PREGNANCY RECOMMENDATION: Compatible—Maternal Benefit >> Embryo–Fetal Risk
BREASTFEEDING RECOMMENDATION: Hold Breastfeeding
Only one report describing the use of tirofiban in human pregnancy has been located. The pregnancy was still ongoing at the time of the report. The animal data are reassuring but human pregnancy experience is required to assess the risk this agent presents to the embryo–fetus. The primary risk, however, appears to be from maternal hemorrhage during drug administration. If this is adequately controlled, the benefits of the drug to the mother appear to far outweigh the unknown risks to the fetus.
FETAL RISK SUMMARY
Tirofiban, a nonpeptide antagonist of the platelet glycoprotein IIb/IIIa receptor, is an inhibitor of platelet aggregation. It is given by continuous IV infusion for up to 108 hours depending on the indication. Tirofiban is in the same subclass of antiplatelet agents as abciximab and eptifibatide. It is indicated, in combination with heparin, for the treatment of acute coronary syndrome, including patients who are to be managed medically and those undergoing percutaneous transluminal coronary angioplasty (PTCA) or atherectomy. The metabolism of the agent is limited and about 65% is bound to plasma proteins. The half-life is about 2 hours (1).
Reproduction studies have been conducted in rats and rabbits. In these species, IV doses up to 5 and 13 times, respectively, the maximum recommended human dose based on BSA (MRHD) revealed no harm to the fetus (1).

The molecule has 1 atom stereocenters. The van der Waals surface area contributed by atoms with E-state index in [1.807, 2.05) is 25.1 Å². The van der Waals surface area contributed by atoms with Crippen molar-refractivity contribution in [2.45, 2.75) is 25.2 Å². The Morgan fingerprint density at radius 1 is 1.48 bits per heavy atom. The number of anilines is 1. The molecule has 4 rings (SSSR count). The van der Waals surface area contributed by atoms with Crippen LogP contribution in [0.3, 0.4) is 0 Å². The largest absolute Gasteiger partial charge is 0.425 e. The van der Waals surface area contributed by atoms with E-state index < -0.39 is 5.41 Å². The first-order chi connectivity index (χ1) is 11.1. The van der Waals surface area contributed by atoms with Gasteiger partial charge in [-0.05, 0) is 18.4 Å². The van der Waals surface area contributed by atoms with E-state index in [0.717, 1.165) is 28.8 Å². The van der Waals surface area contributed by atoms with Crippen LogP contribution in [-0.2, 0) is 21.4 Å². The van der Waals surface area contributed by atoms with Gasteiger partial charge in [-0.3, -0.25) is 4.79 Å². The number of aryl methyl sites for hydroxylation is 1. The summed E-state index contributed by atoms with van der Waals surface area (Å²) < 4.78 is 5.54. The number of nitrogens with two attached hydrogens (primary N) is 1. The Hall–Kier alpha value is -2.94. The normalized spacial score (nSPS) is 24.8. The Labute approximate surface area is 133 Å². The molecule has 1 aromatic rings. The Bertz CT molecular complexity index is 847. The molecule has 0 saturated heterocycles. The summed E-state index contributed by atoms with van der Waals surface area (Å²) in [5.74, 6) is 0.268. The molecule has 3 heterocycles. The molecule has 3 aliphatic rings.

Studies evaluating the carcinogenic potential of tirofiban have not been conducted. Multiple assays for mutagenicity and chromosomal aberration were negative. Fertility and reproductive performance were not affected in male and female rats given IV doses up to about 5 times the MRHD (1).
It is not known if tirofiban crosses the human placenta. The drug does cross the placenta in rats and rabbits. The molecular weight (about 441 for the nonhydrated free base), limited metabolism, and moderate plasma protein binding suggest that the drug will cross to the embryo–fetus. Moreover, the drug is given as a continuous IV infusion for periods up to 108 hours, thus allowing for prolonged contact at the maternal–fetal interface.
A 43-year-old woman, with a history of diabetes and hypertension, was in her sixth pregnancy when she had an acute myocardial infarction at 20 weeks’ gestation (2). She was treated with aspirin, nitroglycerin, and then tirofiban with heparin for PTCA and intracoronary stenting. She was discharged home, 5 days after the procedure, on aspirin, clopidogrel, and metoprolol (doses not specified). The pregnancy was ongoing at the time of the report (2).
No reports describing the use of tirofiban during human lactation have been located. The molecular weight (about 441 for the nonhydrated free base), limited metabolism, and moderate plasma protein binding (65%) suggest that the drug will be excreted into breast milk. Moreover, the drug is given as a continuous IV infusion for periods up to 108 hours. The drug is commonly combined with heparin and sometimes with aspirin. The effect of this exposure on a nursing infant is unknown, as is its oral bioavailability. However, the safest course is to hold breastfeeding during the infusion.
1.Product information. Aggrastat. Medicure International, 2007.
2.Boztosun B, Olcay A, Avci A, Kirma C. Treatment of acute myocardial infarction in pregnancy with coronary artery balloon angioplasty and stenting: use of tirofiban and clopidogrel. Int J Cardiol 2008;127:413–6.